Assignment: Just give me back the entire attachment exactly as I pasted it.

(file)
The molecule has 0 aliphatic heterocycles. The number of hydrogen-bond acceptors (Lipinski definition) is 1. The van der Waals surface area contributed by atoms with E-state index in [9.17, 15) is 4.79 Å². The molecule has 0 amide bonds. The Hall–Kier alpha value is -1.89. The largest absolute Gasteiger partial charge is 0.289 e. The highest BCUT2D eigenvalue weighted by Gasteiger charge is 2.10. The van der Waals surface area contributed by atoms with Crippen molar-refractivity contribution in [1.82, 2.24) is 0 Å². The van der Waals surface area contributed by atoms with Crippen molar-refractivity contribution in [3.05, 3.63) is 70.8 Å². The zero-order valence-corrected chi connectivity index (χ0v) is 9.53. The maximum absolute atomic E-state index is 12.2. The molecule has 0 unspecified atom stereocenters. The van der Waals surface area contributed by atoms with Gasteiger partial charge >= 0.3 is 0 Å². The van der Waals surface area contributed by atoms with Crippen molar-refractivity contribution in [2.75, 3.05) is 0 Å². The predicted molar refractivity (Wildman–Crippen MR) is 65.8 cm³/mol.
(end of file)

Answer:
The molecule has 0 aliphatic heterocycles. The number of hydrogen-bond acceptors (Lipinski definition) is 1. The van der Waals surface area contributed by atoms with E-state index in [9.17, 15) is 4.79 Å². The molecule has 0 amide bonds. The Hall–Kier alpha value is -1.89. The largest absolute Gasteiger partial charge is 0.289 e. The highest BCUT2D eigenvalue weighted by Gasteiger charge is 2.10. The van der Waals surface area contributed by atoms with Crippen molar-refractivity contribution in [1.82, 2.24) is 0 Å². The van der Waals surface area contributed by atoms with Crippen molar-refractivity contribution in [3.05, 3.63) is 70.8 Å². The zero-order valence-corrected chi connectivity index (χ0v) is 9.53. The maximum absolute atomic E-state index is 12.2. The molecule has 0 unspecified atom stereocenters. The van der Waals surface area contributed by atoms with Gasteiger partial charge >= 0.3 is 0 Å². The van der Waals surface area contributed by atoms with Crippen molar-refractivity contribution in [2.75, 3.05) is 0 Å². The predicted molar refractivity (Wildman–Crippen MR) is 65.8 cm³/mol.